Skip to content

A moot of a different stripe

|Written By By Kirsten McMahon

In a change from the usual adversarial nature of competitive moots, students from across Canada negotiated a hypothetical case and came to a consensus.

Students made oral submissions to four Aboriginal facilitators who assisted moot participants in reaching a consensus.
Students made oral submissions to four Aboriginal facilitators who assisted moot participants in reaching a consensus.

Earlier this month, more than 30 students representing 11 law schools came together at the Ontario Federation of Indian Friendship Centres in Toronto to submit their arguments at the annual Kawaskimhon National Aboriginal Rights Moot. The moot, which has been held annually since 1994, was hosted this year by Osgoode Hall Law School.

The format of Kawaskimhon, which means "to speak with knowledge," encourages students to bring a unique perspective,

analysis, and understanding of the issues

debated, says Osgoode professor Benjamin J. Richardson.

He says this particular moot is, as far as he knows, the first of its kind in the world. While other countries hold aboriginal moots, they are still competitive in nature.

"They're not by negotiations, they're adversarial. So it is internationally unique," he says. "We've done some research on that and we know there are other moots but they're all typical knock-out, round-robin adversarial, so Canada's really charting a groundbreaking course with this moot."

The moot, sponsored by the Department of Justice Canada and the Law Foundation of Ontario, was held over two days and saw the students, sitting in a large circle, provide oral submissions to four aboriginal facilitators who are ready to assist the participants reach a consensus. At issue was a case loosely based on an actual case concerning a labour relations dispute at a casino located on a native reserve.

Teams were assigned roles such as casino employees, an international labour organization, the casino corporation, and different levels of government. Each presented oral and written submissions. As well, facilitators asked each team to illustrate what the word "consensus" meant to them.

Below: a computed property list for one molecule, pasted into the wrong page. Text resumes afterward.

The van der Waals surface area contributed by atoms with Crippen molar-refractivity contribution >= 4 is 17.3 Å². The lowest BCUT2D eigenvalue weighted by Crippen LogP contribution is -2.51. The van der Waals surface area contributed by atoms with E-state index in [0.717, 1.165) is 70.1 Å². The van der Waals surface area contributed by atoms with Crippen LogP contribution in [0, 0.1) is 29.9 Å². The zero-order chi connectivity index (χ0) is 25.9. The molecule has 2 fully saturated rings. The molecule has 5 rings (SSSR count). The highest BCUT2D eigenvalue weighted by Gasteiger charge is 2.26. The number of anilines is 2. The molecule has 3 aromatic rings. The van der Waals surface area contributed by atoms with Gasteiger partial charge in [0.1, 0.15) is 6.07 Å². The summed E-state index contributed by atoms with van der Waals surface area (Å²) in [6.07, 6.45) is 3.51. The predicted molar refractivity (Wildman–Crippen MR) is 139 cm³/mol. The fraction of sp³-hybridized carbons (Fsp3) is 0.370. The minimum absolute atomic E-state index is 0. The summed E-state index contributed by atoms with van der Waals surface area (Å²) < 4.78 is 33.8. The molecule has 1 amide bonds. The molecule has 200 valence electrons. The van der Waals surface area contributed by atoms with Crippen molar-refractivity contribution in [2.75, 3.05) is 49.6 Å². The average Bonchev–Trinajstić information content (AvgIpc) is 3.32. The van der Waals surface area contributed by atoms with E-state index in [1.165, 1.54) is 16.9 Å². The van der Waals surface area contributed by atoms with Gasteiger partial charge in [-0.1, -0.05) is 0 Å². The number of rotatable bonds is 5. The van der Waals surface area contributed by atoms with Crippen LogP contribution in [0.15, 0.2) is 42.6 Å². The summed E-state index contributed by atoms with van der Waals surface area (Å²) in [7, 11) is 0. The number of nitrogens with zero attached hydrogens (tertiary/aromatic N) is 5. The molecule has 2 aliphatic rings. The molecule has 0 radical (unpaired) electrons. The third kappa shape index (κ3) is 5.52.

Lori Mishibinijima, president of the Osgoode Indigenous Students Assoc-iation and member of the school's moot team, said she really enjoyed the experience of both planning and participating in the moot.

"It was great. The moot itself, the facilitators did a really good job of guiding us, and just to see the end result after all these months of planning was really fulfilling," she says.

"Part of our learning this weekend was learning the meaning of consensus and looking at how our decisions and actions affect various parties. This way, I believe, if we bring these skills to our actual careers, I think it would offer an important value when working with other groups, especially if you're working in aboriginal law."

Richardson agrees and says the moot also provides a unique opportunity for aboriginal students especially — about two-thirds of participants were aboriginal — to come together.

"Apart from just skill development, it creates solidarity and networking among the participants. Aboriginal students often feel isolated, they are a small minority in a law school with hundreds of other students, and these national events can bring students with likeminded interests and values together and help for the basis of future professional ties," he says.

Osgoode student Jonathan Davey, who helped plan the event, said the unique set-up of the moot as well as the issues discussed were a refreshing change from the traditional advocacy skills taught at law school.

"That's important for me because it does offer something that's an alternative to what we're accustomed to studying as law students. Furthermore, because it deals with aboriginal rights, which is an area of law I think should be explored more fully and should be appreciated for the depth and complexity that it has in the Canadian legal system."

Both Davey and Richardson say the two-day event became emotional at times, as participants shared their life experiences.

"At the end of it, like a lot of moots I've been to, there were a lot of happy tears," says Richardson. "They get very personal and emotional and they start to talk about their own experiences that might have a bearing on the moot — things of injustice and struggle. It creates a feeling of solidarity and harmony."

Davey said on the second day of the moot, facilitators posed questions to each party to bring out the different points in arguments to show commonalities and differences and guide the groups in working those similarities and differences out in the negotiations.

He says personal feelings sometimes conflicted with professional attitudes but overall the students learned to present their submissions in a way that catered to the circle as opposed to just the stakeholders they represented.

"A lot of students really did their best to maintain the position of their client, as opposed to their personal position, which was very tough for some students. The consensus that was reached was essentially an appreciation, not only for the format but also for the stakeholders."

cover image

DIGITAL EDITION

Subscribers get early and easy access to Law Times.

Professional Development


Law Times Poll


A Law Times column argues it’s time for provincial laws dedicated to stopping defamatory publications on the Internet. Do you think that new legislation will help counter defamatory statements online?
RESULTS ❯